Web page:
Dynamic Fitting

It is vital to know the exact specification of the club’s angles when checking for a proper fit using a lie board test. The lie board test could show the need for the club to be more upright or flatter. The performance is the key element during the lie test, which determines a specific angle in degrees. The lie angle of the club used in the dynamic fitting must be measured and then adjusted to the new angle as indicated by the lie board test mark. Remember your set is not necessarily progressively consistent and therefore each club should be bent to a predetermined angle in relation to the ideal angle determined by the test club. The repair technician should not bend every club in the set by the proverbial “2 degrees up or flat” thinking they adjusted the entire set progressively consistent.

How does bending influence bounce?

Any change in a club’s loft will correspondingly change the club’s bounce. The relationship is one-to-one. As the loft angle of a club is decreased by one degree, its bounce angle is decreased by a degree at the same time. The bounce angle increases equal to the amount of any loft increase. A one or two degree change in loft will not cause a bounce or dig sole with today’s clubs.

If the loft angle is changed more than two degrees on a club, sole grinding may be necessary to restore the bounce angle to a more playable condition. Changes in lie do not affect the bounce of a club in any manner.

Is there a guarantee that a club will not break during bending?

Even the most skilled repair professionals cannot guarantee a club will not break while bending. Generally, breakage is a result of some type of inconsistency in the metallurgy of the club or manufacturing defect. Cast clubs may not have been heat-treated properly and can be very brittle. The hosel may break when subjected to bending pressure. Its possible the hosel of the iron may have been bored off-center resulting in inconsistent hosel wall thicknesses that crack when bent. None of these conditions can be identified prior to bending. However, breakage is very rare.

A properly manufactured club may be bent many times without breaking. There is no worry about bending a club that was bent last year or last week. It can be re-bent without any negative effects.

Proper club head registration for bending

Club head registration is the key element when bending or measuring clubs. Proper registration requires the club to be clamped securely in the bending machine with the face square and horizontal by positioning the club’s score lines parallel to a horizontal reference point. Score lines are manufactured into the club’s face parallel to the face attitude. The face attitude at impact is what directs the ball’s flight.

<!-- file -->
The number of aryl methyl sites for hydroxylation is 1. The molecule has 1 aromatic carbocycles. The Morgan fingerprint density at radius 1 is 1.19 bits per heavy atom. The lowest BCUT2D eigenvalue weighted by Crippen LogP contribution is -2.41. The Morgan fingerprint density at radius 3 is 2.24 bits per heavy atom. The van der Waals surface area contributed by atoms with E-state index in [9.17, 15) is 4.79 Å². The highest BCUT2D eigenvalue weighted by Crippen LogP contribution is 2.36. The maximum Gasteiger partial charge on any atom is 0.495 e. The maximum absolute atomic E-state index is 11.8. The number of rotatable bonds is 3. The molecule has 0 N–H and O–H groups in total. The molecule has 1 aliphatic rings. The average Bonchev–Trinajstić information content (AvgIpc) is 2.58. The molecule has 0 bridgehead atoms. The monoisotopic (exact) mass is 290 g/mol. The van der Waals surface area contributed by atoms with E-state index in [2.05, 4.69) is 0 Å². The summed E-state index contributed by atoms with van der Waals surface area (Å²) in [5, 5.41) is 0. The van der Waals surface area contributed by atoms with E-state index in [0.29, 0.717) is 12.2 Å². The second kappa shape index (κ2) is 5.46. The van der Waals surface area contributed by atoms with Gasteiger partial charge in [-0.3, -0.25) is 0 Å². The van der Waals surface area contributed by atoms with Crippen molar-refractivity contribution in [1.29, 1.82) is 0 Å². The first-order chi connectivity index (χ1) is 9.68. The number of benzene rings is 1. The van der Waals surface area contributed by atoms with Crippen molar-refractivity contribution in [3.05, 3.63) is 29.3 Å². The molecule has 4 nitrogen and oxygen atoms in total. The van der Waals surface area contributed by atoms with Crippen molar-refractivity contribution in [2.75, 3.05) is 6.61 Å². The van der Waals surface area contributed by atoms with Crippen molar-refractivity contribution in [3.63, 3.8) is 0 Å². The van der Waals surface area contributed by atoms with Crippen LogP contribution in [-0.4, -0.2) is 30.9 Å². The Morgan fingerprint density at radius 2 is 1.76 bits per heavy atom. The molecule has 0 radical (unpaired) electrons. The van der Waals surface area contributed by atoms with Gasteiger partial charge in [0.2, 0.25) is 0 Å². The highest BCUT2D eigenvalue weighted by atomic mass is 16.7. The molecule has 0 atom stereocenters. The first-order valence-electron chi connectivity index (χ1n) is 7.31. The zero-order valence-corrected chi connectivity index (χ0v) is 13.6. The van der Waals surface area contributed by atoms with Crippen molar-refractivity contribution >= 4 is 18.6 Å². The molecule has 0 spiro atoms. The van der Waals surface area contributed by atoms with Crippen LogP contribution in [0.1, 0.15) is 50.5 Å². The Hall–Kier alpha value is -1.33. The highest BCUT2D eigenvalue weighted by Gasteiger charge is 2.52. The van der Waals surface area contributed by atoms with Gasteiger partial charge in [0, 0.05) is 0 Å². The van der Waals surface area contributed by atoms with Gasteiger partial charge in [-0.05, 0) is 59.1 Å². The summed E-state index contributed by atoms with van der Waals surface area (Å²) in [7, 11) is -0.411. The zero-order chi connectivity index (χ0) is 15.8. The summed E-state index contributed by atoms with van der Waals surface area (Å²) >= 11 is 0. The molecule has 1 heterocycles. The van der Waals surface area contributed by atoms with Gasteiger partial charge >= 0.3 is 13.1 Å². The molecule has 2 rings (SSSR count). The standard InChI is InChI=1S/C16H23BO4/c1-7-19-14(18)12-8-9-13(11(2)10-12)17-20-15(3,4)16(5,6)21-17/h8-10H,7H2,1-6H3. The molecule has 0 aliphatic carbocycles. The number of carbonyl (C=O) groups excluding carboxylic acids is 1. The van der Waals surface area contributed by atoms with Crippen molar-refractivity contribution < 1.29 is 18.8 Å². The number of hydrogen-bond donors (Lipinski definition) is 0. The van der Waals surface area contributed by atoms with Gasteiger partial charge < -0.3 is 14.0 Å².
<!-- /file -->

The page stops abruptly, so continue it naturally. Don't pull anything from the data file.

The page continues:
The club’s sole and its imaginary ground line have nothing to do with the attitude of the club’s face at impact. Measuring the club’s lie off the center of the club’s sole in a specification gauge is impossible to do accurately and it is impossible to repeat the measurement. Loft and lie angles are accurately measured from the club’s face attitude (horizontal score lines) to the shaft plane and are repeatable.

How much can a club be bent?

The common industry answer is “2 degrees.” This limit is only recommended when changing the lofts on irons due to the potential effect such bends will have on the sole angle of the club. If the hosel design and manufacturing processes allow, the lie of an iron can be bent 3-4 degrees or more with no compromise to the integrity of the head. This is especially true of clubs made with long hosels.

Some club fitting systems allow their clubs to be bent up to 6 degrees. The club’s length, shaft-flex and the dynamic performance of your swing will determine your lie angle specification. Match a set of clubs to your specifications for improved performance and lower scores.

Rockwell Hardness Scale

  MATERIAL   HARDNESS   PRIMARY USE
  Aluminum   B50-60 - Softest   Woods, Putters
  Carbon Steel   B70-80   Irons, Putters
  304 Stainless   B75   Irons Only
  Beryllium Copper   B70-80   Irons, Putters
  431 Stainless   C18-25   Irons, Putters
  100% Titanium   C24-28   Woods
  6-4 Titanium   C32-36   Woods, Faces
  17-4 Stainless   C34-38   Woods, Irons, Putters
  450 Steel (Supersteel)   C36-40   Woods, Irons
  15-5 Stainless   C36-44   Woods
  Beta Titanium   C40+   Woods
  Maraging Steel   C45-55 - Hardest   Woods, Faces